Quotation: I’m thinking about the aurora borealis. You can’t tell if it really does exist or if it just looks like existing. All things are so very uncertain, and that’s exactly what makes me feel reassured. (Too-ticky)
Tales from Moominvalley
(1962, Det osynliga barnet)
In this book of short stories, we encounter old friends as well as lesser-known characters. The name of the collection in Swedish is the same as that of one of the stories, “The Invisible Child.” Others include “The Hemulen who loved Silence” and “The Fillyjonk who believed in Disasters.”
In “The Spring Tune,” Snufkin changes the life of an anonymous forest creature by giving it a name. There’s even “A Tale of Horror,” about people telling stories that are lies, and “The Last Dragon in the World,” in which Moomintroll accidentally catches a tiny dragon in a jar.
Quotation: When the coast had disappeared a full moon rose, round and yellow over the sea. Never before had Moominpappa seen such a large and lonely moon. And never before had he grasped that the sea could be as absolute and enormous as he saw it now.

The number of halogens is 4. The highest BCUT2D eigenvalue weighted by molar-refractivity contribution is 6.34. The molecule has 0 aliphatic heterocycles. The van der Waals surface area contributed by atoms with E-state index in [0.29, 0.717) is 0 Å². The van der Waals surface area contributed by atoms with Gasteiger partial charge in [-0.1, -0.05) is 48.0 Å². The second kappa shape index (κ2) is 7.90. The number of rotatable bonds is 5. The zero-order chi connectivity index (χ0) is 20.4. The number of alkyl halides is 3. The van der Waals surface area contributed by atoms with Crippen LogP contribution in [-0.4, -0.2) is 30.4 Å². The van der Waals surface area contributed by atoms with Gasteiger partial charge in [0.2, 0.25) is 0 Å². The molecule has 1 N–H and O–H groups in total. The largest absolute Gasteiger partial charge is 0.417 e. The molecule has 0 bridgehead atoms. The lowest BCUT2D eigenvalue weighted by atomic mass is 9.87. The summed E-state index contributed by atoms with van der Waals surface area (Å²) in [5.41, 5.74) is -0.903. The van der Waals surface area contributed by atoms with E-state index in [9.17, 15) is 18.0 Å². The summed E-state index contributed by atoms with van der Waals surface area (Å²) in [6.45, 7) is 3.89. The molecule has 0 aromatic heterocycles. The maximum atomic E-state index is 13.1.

Moominpappa at Sea
(1965, Pappan och havet)
Having determined that an island with a lighthouse is calling them, Moominpappa decides that he and his family will sail away and live there. When they finally get there, the lighthouse is empty, and the island and its hardy trees and bushes seem to be alive. Moomintroll finds out that the monstrous Groke, who is so cold that her presence freezes water and land, has followed them, yet he resolves not to tell anyone.
A mysterious fisherman lives in a shack on the point. Storms wash over the island. Moominmamma becomes homesick and paints a garden on the walls, then escapes into it. They only have a limited amount of lamp paraffin. Eventually Jansson weaves the story threads together and approaches a sort of resolution.